Search This Blog

Wednesday, January 12, 2011

Content, Distribution and Shameless Self-Promotion!

With a new year comes the opportunity for new projects, new energies and new chances to get the art out!  I have just finished a feature entitled Mr. Bricks:  A Heavy Metal Murder Musical.   We started pre-production last January and here we are a year later with a completed film!  My goal is to crank out one of these films a year.

I have found when working in the "B Movie" world content is king.  I work at Troma Entertainment and Lloyd Kaufman  has discovered that maintaining a healthy web presence with his informative PSA's and trailers for new releases helps Troma stay in the forefront of the fans minds.  This is also the case with many web series, content is king and new content helps the creator stay fresh and relevant from month to month and week to week.  The worst thing that can happen is for people to forget or not know that YOU the creator of content exist!  The internet is such a chasm of content it is difficult to stay ahead of the curve.  But if you have good content, a niche, something that people are interested in, chances are you can stay in the game for a good while longer.

Which brings me to another point.  There is nothing wrong with self-promotion!  This is another crucial thing I have learned at Troma.  Lloyd Kaufman is a huge proponent of doing whatever it takes to get your work out there even if a little ahem, fellatio is involved.  In film school it seemed to me the prevailing attitude of self-promotion was a form of selling out, a form of whoredom!  In fact, in film school there were no classes for distribution or promotion, you just finished your film and hoped it would secure a deal in the carnival land of film fests.  Today, the chance of securing a good distribution deal at a film festival is nil, next to zero.  In the 90s, film fests were the hot ticket for distro (from here on out distribution will be referred to as distro, because it easier to write and it makes me sound like I am using hot industry jargon!) after Pulp Fiction hit in 94, film buyers were clamoring for the next big thing.  Pulp Fiction had changed the filmmaking landscape, now low budget quirky indie movies with fractured storylines were all the raaaaagggge!  Filmmakers had a better chance of obtaining a distro deal with real money involved.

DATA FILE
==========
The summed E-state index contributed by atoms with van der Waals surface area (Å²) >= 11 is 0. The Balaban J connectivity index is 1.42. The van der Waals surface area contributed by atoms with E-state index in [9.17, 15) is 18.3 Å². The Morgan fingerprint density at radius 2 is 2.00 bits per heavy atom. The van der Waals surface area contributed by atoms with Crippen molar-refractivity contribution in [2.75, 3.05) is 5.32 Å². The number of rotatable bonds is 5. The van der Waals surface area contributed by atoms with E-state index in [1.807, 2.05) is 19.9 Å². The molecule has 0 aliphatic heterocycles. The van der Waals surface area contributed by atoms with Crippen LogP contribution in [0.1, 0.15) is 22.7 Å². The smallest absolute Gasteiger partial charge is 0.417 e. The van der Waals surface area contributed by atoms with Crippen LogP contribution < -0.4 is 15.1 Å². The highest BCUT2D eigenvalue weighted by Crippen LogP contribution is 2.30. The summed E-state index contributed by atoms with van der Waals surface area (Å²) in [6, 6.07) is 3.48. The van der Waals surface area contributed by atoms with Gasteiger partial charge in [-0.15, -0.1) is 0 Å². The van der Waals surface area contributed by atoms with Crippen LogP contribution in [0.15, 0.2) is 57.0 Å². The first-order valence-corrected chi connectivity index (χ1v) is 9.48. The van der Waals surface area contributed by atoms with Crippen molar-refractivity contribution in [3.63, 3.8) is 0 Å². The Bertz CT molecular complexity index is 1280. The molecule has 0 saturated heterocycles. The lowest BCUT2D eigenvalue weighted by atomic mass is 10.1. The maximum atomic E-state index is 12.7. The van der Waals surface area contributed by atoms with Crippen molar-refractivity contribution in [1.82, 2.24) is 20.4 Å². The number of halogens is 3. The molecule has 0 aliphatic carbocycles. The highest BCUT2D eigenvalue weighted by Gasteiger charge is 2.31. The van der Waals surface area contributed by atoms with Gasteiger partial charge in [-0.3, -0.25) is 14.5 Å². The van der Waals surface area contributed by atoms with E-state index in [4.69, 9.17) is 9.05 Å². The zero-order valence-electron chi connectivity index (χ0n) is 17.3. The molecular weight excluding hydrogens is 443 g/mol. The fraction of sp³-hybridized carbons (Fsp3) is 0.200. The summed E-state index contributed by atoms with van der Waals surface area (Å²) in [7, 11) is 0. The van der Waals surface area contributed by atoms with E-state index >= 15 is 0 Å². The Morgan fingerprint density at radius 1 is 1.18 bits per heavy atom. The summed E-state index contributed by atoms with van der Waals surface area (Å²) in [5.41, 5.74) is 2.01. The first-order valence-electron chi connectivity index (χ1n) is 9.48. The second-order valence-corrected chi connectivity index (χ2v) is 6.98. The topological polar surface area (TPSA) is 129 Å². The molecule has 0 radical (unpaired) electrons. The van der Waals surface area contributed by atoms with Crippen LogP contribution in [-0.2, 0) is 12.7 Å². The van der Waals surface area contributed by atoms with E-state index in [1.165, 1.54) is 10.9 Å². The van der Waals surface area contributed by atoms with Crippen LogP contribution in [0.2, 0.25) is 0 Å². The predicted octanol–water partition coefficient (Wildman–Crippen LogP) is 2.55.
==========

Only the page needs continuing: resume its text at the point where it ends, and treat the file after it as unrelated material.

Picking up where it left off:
Fast forward 16 years later.  The DVD business is hanging on by a thread and piracy is running rampant.  The music industry is hemorrhaging money and is all but dead.  Musicians like filmmakers now have to go the route of self-distribution, which in itself is not a bad thing.  The major labels usually end up ripping off the musicians anyway, and in a last ditch effort to save money and the dying label business the music industry has resorted to suing single mothers and anyone else who has illegally downloaded music.  They have shown their true face and greedy fangs... whoa wait, hold on... I digress, this is an issue for another blog!  

The point is the commerce of art whether it be movies, books or music has changed and the name of the game is survival of the fittest.  And where does this leave the creator of the content?  If you can't survive making art or selling it, what's left? How about giving it away for free!  That's right, say your film gets pirated, you can do one of two things.  Fight the website who has pirated your movie with a cease and desist letter or look at it as free advertising!  If you can't get your movie into fests, consider the internet the biggest film festival of all!  Millions of viewers are potentially watching your film and your name is getting out there, hell some forums might even start spreading your name and movie.

Nina Paley, who made the excellent Sita Sings the Blues cannot distribute her film because of legal issues concerning the music used in the movie.  Sucks right?  Seems like all is lost, however, she has put the movie on her website and let PBS air it for free... and what happened?  She GOT MONEY!  On her website she offers merchandise for the film and people who like her movie have given her donations which to this date has totaled over 6 figures.  The game has changed.  You know the expression, "if you love something set it free?"  This might be the new mantra for artists working in the 21st century.  The point is nobody knows what will work when it comes to distro on the internet and small indie film/music companies offer next to nothing for acquiring your work.  Self distribution is a whole new beast and will be a subject for many other blogs!

Until then, if you want to learn more about distro check out this scene from Direct Your Own Damn Movie, a film I co-directed with Lloyd Kaufman and edited, available at (see there's that self-promotion at work!).  This clip features directors Eli Roth (Hostel, Hostel II) and William Lustig (Maniac, Manic Cop) talking about the best ways to distribute your film.

Until next time friends, keep working and plugging away!

Trav of All Trades